Advances in Language Engineering may be dependent on theoretical principles originating from linguistics since both share a common object of enquiry, natural language structures. We outline an approach to term extraction that rests on theoretical claims about the structure of words. We use the structural properties of compound words to specifically elicit the sets of terms defined by type hierarchies such as hyponymy and meronymy. The theoretical claims revolve around the head-modifier principle which determines the formation of a major class of compounds. Significantly it has been suggested that the principle operates in languages other than English. To demonstrate the extendibility of our approach beyond English, we present a case study of term extraction in Chinese, a language whose written form is the vehicle of communication for over 1.3 billion language users, and therefore has great significance for the development of language engineering technologies.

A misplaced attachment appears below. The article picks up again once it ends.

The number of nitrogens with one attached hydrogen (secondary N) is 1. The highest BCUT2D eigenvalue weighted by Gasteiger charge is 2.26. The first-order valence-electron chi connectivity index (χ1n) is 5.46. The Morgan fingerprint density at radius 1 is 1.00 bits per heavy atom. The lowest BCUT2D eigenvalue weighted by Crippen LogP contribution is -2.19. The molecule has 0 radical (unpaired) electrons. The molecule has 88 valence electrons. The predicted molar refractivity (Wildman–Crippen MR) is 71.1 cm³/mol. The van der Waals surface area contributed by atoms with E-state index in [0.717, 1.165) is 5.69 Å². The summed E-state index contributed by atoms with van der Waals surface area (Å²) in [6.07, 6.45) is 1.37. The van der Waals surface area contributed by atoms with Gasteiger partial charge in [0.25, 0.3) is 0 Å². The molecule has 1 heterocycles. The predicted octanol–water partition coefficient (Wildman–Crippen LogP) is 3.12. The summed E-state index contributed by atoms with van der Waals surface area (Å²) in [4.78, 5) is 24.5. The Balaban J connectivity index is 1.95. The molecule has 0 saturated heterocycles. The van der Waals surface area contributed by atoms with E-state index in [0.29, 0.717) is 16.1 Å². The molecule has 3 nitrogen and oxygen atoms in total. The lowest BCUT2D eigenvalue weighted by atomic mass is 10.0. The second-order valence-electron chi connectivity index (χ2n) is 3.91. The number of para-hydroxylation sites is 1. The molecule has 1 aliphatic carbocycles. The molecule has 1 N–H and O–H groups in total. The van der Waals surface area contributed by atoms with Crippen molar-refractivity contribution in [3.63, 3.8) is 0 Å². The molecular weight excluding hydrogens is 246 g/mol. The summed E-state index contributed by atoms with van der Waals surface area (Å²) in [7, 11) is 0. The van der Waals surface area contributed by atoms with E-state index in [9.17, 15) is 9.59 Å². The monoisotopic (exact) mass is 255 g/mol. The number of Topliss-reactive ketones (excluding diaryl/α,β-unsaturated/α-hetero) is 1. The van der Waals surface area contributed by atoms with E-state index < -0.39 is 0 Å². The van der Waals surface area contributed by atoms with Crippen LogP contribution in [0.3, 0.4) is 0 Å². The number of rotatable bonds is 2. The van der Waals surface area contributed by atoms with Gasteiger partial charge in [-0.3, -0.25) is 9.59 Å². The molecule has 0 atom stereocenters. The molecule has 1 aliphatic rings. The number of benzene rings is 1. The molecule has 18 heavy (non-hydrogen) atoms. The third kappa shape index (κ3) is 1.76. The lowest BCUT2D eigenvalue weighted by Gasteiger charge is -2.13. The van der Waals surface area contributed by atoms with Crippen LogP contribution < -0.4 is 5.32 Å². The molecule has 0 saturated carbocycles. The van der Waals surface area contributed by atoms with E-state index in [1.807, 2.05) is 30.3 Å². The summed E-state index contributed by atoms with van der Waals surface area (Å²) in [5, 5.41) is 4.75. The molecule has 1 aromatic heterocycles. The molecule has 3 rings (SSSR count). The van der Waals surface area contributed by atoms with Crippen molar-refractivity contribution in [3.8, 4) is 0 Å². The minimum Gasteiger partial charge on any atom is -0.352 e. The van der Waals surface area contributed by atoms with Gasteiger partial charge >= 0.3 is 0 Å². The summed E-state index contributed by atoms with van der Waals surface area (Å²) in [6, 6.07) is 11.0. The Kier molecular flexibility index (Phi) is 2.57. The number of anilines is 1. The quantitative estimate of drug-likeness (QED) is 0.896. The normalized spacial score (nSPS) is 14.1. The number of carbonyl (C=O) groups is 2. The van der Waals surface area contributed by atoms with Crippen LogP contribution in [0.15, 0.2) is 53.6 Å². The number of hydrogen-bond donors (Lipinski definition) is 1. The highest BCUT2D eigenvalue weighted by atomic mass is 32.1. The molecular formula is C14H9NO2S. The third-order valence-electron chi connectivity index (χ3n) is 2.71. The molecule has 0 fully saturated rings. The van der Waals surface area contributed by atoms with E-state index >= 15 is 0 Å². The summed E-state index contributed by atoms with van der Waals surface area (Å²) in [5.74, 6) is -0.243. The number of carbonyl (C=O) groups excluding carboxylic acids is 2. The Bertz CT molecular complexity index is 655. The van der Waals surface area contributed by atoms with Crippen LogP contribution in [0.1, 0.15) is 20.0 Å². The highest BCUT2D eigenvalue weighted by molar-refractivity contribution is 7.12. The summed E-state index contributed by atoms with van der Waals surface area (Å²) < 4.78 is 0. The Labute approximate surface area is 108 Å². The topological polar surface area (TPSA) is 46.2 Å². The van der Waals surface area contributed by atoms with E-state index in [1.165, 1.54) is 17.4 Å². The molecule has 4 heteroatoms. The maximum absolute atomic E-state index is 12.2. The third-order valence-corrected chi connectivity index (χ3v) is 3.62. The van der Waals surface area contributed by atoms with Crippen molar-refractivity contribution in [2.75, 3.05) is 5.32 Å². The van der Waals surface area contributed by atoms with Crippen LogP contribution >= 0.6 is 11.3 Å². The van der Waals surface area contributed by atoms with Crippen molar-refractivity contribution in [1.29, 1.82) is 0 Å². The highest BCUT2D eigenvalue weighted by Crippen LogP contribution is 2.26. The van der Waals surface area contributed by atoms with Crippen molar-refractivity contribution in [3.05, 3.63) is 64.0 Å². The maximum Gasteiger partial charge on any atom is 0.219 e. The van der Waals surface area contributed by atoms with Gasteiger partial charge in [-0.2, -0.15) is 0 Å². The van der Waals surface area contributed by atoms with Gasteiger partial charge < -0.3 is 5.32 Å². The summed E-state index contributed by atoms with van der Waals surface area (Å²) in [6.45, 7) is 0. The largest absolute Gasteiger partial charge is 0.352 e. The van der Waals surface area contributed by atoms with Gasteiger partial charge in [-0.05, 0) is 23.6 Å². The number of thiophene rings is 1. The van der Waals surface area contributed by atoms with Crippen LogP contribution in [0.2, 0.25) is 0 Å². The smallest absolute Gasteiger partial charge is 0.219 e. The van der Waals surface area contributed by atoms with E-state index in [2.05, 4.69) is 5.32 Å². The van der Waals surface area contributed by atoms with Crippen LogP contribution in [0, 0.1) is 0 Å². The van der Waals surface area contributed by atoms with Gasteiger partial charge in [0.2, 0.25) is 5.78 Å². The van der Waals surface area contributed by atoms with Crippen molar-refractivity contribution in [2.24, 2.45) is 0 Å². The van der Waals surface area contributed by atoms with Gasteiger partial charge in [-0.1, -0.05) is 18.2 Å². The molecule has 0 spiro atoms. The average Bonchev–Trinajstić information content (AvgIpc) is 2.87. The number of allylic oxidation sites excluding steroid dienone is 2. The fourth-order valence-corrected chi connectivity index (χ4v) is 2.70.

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Hippisley, Andrew; Cheng, David; and Ahmad, Khurshid. 2005. The Head Modifier Principle and Multilingual Term Extraction. Natural Language Engineering. 11 (2). 129-157.

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